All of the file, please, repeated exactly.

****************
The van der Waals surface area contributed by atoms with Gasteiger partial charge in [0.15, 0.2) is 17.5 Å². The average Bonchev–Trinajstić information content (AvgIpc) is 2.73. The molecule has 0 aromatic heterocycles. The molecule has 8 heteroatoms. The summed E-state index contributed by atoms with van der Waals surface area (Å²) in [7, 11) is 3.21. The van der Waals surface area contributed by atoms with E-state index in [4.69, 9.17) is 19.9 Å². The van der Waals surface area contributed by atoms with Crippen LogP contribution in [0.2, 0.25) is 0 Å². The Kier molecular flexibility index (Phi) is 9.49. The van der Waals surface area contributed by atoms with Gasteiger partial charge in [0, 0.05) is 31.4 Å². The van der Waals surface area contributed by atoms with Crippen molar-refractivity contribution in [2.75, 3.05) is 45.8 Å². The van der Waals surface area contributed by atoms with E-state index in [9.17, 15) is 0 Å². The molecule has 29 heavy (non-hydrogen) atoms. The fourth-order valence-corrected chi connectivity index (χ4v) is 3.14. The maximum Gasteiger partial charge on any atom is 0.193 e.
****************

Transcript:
The van der Waals surface area contributed by atoms with Gasteiger partial charge in [0.15, 0.2) is 17.5 Å². The average Bonchev–Trinajstić information content (AvgIpc) is 2.73. The molecule has 0 aromatic heterocycles. The molecule has 8 heteroatoms. The summed E-state index contributed by atoms with van der Waals surface area (Å²) in [7, 11) is 3.21. The van der Waals surface area contributed by atoms with E-state index in [4.69, 9.17) is 19.9 Å². The van der Waals surface area contributed by atoms with Crippen LogP contribution in [0.2, 0.25) is 0 Å². The Kier molecular flexibility index (Phi) is 9.49. The van der Waals surface area contributed by atoms with Gasteiger partial charge in [0, 0.05) is 31.4 Å². The van der Waals surface area contributed by atoms with Crippen molar-refractivity contribution in [2.75, 3.05) is 45.8 Å². The van der Waals surface area contributed by atoms with E-state index in [9.17, 15) is 0 Å². The molecule has 29 heavy (non-hydrogen) atoms. The fourth-order valence-corrected chi connectivity index (χ4v) is 3.14. The maximum Gasteiger partial charge on any atom is 0.193 e.